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was in intimate social relations with the leading thinkers and public men of the time. He breakfasted with Samuel Rogers and Monckton Milnes. He entertained Lord Spencer, Sir Robert Peel, Gladstone, Carlyle, Whewell, Grote, Galley Knight, Bishop Wilberforce, and Lord Stanhope the historian. His friend Bunsen, who came to England in 1838, was a frequent guest (cf. Bunsen, Memoirs, i. 504 sq.) He attended the meetings of learned societies; he became a F.R.S. on 27 May 1830; was a member of the original committee of the London Library in 1840, and belonged to the Athenæum, Travellers', and Grillion's clubs. He wrote on philosophy for the ‘Quarterly Review,’ on current topics for the ‘Morning Chronicle,’ and on farming for the ‘Journal of the Royal Agricultural Society.’ He was interested in hymnology, and desired to substitute Milman's hymns for those of Sternhold and Hopkins in the church services, a change to which his brother Edward was strongly opposed. He wrote several hymns, the best known of which is ‘Lord of our life and God of our salvation’ (Liddon, i. 299). He was a connoisseur of art, and collected prints and engravings as well as autographs.

The whole estate at Pusey was about 5,000 acres in extent, and on the home farm, consisting of between three and four hundred acres of large open level fields, Pusey showed himself a very practical agriculturist. The breeding and feeding of sheep were the points upon which everything on the farm was made to hinge, and the great feature of the management was a system of water-meadows, introduced from Devonshire (Journal R. A. S. E. 1849, x. 462–79; Caird, English Agriculture in 1850–1, pp. 107 sq.). When in the country Pusey was up at six in the morning, superintending all the operations of the farm. He was an excellent landlord. He improved or rebuilt the labourers' cottages, obtaining the assistance of George Edmund Street, R.A. [q. v.], in the designs; he provided them with allotments, and he organised works to keep them in constant employ. He tried innumerable agricultural experiments, and frequently arranged for trials of implements on the estate. At a trial held at Pusey in August 1851, M'Cormick's reaping machine was first introduced into this country. Pusey was fond of sport, and was one of the best whips in England, once driving a four-in-hand over the Alps.

In 1851 Pusey was chairman of the agricultural implement department of the Great Exhibition, and, as a royal commissioner, came much into contact with Prince Albert. He wrote a masterly report on the implement section of the exhibition (printed in the reports of the royal commission, and reproduced in the ‘Journal of the Royal Agricultural Society,’ vol. xii.) On midsummer day 1851 he brought some five hundred of his labourers to London to see the great show. A silver snuff-box was presented to Pusey in memory of this visit, and there is still in almost every cottage in Pusey an engraving with his portrait and autograph, and a representation of the snuff-box beneath. In 1853 the honorary degree of D.C.L. was conferred on him by Oxford University. But from the autumn of 1852 the long illness of his wife withdrew him from public affairs. On her death, 13 Nov. 1854, he removed to his brother's house at Christ-Church, Oxford, where within a week a stroke of paralysis disabled him. He died after a second stroke, at the age of 56, on 9 July 1855.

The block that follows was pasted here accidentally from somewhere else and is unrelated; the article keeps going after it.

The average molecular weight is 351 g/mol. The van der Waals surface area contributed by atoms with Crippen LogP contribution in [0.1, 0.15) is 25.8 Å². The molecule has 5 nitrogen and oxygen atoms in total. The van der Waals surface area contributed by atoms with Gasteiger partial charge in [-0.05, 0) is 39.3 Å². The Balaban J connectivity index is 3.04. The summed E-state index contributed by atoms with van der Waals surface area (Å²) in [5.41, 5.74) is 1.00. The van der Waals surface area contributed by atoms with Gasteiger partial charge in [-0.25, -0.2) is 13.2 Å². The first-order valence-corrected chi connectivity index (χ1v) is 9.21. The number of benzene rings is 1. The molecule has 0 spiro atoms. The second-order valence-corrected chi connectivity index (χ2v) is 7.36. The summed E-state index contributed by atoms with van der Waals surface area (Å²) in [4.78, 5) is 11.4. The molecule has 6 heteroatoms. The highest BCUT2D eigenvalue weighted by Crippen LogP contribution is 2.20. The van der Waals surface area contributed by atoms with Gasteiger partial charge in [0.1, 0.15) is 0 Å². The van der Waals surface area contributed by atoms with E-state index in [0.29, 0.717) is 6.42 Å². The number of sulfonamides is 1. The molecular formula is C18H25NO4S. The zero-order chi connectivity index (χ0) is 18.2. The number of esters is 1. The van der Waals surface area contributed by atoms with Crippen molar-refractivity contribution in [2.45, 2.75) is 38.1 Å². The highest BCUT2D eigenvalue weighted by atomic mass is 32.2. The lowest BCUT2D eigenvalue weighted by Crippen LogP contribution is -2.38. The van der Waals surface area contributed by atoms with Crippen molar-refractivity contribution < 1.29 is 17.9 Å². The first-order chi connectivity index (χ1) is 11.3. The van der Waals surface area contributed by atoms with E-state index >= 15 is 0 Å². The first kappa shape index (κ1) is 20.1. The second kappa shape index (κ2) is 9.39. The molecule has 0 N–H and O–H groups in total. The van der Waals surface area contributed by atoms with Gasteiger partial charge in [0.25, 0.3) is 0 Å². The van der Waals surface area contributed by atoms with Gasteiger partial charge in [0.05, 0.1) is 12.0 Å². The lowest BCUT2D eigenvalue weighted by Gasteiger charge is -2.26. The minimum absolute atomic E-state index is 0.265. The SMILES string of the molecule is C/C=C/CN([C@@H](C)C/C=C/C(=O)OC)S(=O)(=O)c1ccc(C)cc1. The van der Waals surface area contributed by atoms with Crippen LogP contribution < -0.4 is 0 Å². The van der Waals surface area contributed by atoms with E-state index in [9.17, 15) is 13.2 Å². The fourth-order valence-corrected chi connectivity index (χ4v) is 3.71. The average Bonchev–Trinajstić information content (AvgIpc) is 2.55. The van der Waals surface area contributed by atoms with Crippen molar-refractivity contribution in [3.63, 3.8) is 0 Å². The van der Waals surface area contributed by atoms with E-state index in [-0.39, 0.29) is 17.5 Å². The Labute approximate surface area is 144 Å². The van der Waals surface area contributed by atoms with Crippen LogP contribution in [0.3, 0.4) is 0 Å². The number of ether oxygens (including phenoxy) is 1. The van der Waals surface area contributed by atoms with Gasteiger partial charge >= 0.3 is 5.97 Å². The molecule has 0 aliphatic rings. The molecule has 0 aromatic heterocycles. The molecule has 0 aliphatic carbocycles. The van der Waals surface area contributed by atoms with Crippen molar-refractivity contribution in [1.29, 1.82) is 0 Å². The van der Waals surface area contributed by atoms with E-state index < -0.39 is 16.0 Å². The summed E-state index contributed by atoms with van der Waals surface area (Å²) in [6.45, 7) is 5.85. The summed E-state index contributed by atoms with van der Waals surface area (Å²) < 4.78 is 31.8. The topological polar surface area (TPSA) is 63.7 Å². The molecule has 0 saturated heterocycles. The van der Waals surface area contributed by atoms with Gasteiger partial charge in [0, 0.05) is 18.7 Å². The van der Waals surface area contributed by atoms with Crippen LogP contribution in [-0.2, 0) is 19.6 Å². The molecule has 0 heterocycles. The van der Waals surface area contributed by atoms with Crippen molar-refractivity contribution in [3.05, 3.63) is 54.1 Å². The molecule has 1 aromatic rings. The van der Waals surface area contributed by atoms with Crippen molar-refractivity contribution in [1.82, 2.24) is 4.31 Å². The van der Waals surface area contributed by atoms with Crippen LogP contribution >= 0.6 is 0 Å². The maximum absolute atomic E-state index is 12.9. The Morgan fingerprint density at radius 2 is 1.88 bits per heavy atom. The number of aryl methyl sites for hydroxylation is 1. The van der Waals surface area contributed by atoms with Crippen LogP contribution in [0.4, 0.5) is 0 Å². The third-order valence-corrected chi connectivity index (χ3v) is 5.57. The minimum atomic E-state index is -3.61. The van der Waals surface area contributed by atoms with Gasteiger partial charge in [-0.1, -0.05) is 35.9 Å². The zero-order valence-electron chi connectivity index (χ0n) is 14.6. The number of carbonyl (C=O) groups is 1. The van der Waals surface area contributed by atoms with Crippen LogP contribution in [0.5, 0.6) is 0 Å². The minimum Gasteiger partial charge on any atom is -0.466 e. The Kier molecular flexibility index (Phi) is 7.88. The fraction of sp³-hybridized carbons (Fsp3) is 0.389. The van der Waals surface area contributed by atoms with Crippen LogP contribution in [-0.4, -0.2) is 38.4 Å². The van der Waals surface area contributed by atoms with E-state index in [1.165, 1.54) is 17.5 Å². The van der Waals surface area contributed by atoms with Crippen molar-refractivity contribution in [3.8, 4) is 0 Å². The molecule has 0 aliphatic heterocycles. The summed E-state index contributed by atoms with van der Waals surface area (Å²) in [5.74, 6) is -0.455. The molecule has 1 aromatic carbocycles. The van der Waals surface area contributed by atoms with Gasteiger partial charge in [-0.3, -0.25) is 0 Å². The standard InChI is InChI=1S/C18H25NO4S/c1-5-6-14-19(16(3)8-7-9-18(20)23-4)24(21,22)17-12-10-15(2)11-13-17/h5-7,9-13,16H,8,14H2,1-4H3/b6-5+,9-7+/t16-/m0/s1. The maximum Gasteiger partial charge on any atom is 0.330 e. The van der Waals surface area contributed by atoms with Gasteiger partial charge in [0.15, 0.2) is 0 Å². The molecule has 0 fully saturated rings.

According to Disraeli, ‘Pusey was, both by his lineage, his estate, his rare accomplishments and fine abilities, one of the most distinguished country gentlemen who ever sat in the House of Commons’ (Hansard, ccxxv. 450–7). Bunsen said of him, ‘Pusey is a most unique union of a practical Englishman and an intellectual German, so that when speaking in one capacity, one might think he had lost sight of the other’ (Memoirs, i. 522); while Sir Thomas Acland, one of Pusey's executors, replying on behalf of the family to a resolution of sympathy from the Royal Agricultural Society, wrote that ‘by a rare union of endowments he did much to win for agriculture a worthy place among the intellectual pursuits of the present day’ (Journal R. A. S. E. xvi. 608). In addition to the pamphlets already referred to, with one of 1851 entitled ‘The Improvement of Farming: what ought Landlords and Farmers to do?’ and unsigned articles in the ‘Quarterly Review’ and ‘Morning Chronicle,’ Pusey contributed forty-seven signed articles to the ‘Journal of the Royal Agricultural Society.’ Many of these were on minor questions, like the application of particular kinds of manure, different systems of cultivation and drainage, agricultural implements and crops, and the breeding and feeding of sheep. His more important papers were on ‘The State of Agriculture in 1839’ and ‘An Experimental Inquiry on Draught in Ploughing’ (1839, vol. i.); ‘Progress of Agricultural Knowledge during the last Four Years’ (1842, vol. iii.); ‘Agricultural Improvements of Lincolnshire’ (1843, vol. iv.); ‘Theory and Practice of Water Meadows’ (1849, vol. x.); ‘Progress of Agricultural Knowledge during last Eight Years’ (1850, vol. xi.); ‘Report on the Agricultural Implements at the Great